A lone, wrapped crutch attached to a low-hanging branch wavers in the breeze. Bird seed lies scattered around, and a man is perched, one hand gripping a wide tree trunk, one hand holding a red solo cup, with his pants pulled down around his knees. Dubstep with electronic rooster crows plays in the background. People crowd around. The man cries out a last hoorah as a statement for the ending of the evening, “For the Catalyst!” In that moment, a blow dart sinks its teeth into his rear, and the crowd howls. Welcome to Colorado College party culture.
In addition to rigorous academics and an increasingly competitive applicant pool, Colorado College is known by students as a place for the inner partier within. However, this culture comes with negative implications: personal safety risks and hook-up culture. At the same time an integral part of this campus’s identity is the community that students foster through events, especially parties. As seniors pack up their belongings and recycle their Genesee cans, many students fear that the CC identity may be at stake with a death of the party culture. If party culture is dying on this campus, as many seniors fear, what other values will fall to the waistline as casualty?
The party culture at CC is known to pose slight personal safety risks through an abundance of self-made wooden platforms and rundown off-campus housing issues. In one instance, a house confessed that a girl partially fell, via broken air vent, four feet through the floor. While these issues are taken by some to be a risk of any house party, one commonly overlooked issue is the hook-up culture and its dependency upon the party scene.
All houses interviewed unanimously agreed that hook-up culture relies upon the party culture. Senior Jack McCormmick, resident of a house known to students as “The Hoos”, said, “hook-up culture and party culture are definitely dependent.” There are many arguments around the negative effects of the emergence of hook-up culture. Junior Joyce Zhang, resident of the “Homo-Depot”, said, “Our generation is scared of our vulnerability and our honesty, and hooking up is an escape from participating [in emotional intimacy].” While the issues involving hook-up culture are known, and party culture is a proponent of this negative lifestyle, each house has its own unique mission to contribute to the CC community in a positive way. The party culture can be seen as more beneficial than damaging.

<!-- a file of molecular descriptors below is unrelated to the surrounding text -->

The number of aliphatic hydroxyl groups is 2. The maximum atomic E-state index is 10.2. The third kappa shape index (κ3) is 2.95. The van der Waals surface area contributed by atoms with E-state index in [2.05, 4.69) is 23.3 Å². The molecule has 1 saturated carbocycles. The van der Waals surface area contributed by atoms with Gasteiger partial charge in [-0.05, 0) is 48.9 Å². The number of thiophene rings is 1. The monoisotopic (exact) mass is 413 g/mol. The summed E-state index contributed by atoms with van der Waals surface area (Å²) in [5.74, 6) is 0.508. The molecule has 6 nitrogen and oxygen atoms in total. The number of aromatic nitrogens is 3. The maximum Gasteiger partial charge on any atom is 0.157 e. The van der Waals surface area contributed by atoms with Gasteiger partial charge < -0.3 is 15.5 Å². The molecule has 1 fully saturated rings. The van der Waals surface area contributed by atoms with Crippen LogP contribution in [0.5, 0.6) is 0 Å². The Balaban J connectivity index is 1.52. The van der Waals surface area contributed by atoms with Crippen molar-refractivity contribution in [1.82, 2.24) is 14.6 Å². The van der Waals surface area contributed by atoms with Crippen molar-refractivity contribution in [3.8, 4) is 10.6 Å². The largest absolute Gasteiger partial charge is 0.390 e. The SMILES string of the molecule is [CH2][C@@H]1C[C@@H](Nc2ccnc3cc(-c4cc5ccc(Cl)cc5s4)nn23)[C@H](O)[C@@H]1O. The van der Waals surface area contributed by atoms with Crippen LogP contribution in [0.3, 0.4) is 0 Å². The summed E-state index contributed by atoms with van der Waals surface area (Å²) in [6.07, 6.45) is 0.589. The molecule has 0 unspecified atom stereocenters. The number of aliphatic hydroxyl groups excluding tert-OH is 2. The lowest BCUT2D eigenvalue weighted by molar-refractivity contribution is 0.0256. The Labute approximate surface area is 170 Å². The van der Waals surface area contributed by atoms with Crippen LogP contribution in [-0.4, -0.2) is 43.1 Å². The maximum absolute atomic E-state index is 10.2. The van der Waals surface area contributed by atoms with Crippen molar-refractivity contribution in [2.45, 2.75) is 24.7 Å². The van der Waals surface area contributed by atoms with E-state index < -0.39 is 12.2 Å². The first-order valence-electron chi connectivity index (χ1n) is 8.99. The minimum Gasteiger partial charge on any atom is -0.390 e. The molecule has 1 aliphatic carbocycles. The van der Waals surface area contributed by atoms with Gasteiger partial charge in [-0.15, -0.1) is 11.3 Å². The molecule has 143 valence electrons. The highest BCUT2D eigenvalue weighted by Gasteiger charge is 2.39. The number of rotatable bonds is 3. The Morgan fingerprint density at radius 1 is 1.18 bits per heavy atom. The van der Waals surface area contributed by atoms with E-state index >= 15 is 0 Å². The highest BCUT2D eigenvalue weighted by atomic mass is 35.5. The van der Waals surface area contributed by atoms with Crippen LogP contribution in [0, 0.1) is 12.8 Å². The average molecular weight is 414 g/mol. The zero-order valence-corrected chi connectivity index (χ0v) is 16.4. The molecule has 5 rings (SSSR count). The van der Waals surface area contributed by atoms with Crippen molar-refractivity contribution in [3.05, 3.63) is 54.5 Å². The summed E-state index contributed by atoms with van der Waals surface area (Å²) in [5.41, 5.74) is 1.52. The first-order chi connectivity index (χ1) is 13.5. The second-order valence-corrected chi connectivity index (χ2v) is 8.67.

The Homo-Depot, known for its Wall of Nudes, takes a positive stance towards body image and hook-up culture. Within the house, there is a sign that reads “Consent is Sexy,” and the residents have a positive message behind their wall of nude pornography. Zhang said, “When it comes to nudes, common word associations are ‘slut’ and ‘whore.’ [The wall of nudes] says that we can take nudes too, but not for your benefit.” For Zhang, the wall is all about feeling sexy and being proud of your sexuality.
The residents of “The Hoos” also want people to have a good time and enjoy their college experience. While “The Hoos” will likely not remain a party house next year—all residents of the house are departing seniors—the tenants wish to give other students a proper send-off in the time remaining. Resident senior Tommy Riley said, “We just want people to have a good time.”
Pillar House resident John Brah has a similar belief. While the pillar house is more of a niche party location, only catering to the early-morning and evening party-goers, Bosco-Borah believes that the Pillar House is a location made for embracing individuality. In his words, the Pillar House is a place for “the misfits and our inner psychos.” Together, these houses hold certain ideals that contribute to the diversity and complexity of the CC community.
The seniors who live in these party houses are worried about the party culture dying at CC. Borah said, “The party culture died last year, and whatever is left of the party culture dies with us.” Senior Zach Pawa, resident of “The Hoos”, as well as many other off-campus seniors, attribute the disappearance of the party culture to an increase in CC’s purchase of local housing as well as an increase in juniors living off-campus and neglecting to throw parties. Pawa added, “Party culture is a really important aspect of Colorado College. When we came, I distinctly remember when you went out on the weekend there would be multiple parties. I think there is less and less of that here.”
While the party culture at CC comes with negative components, overall the partying community and its hosts are united by a common goal: to have a good time. With seniors leaving and many fearing the disappearance of one of CC’s identifying traits, the question remains: Will we uphold our free-spirited, inclusive identity as a community or recluse into our own rooms and take solace in quiet wine nights? In the future we can only hope to uphold the positive legacy of a party culture lifestyle and take its glories and its problems as they come.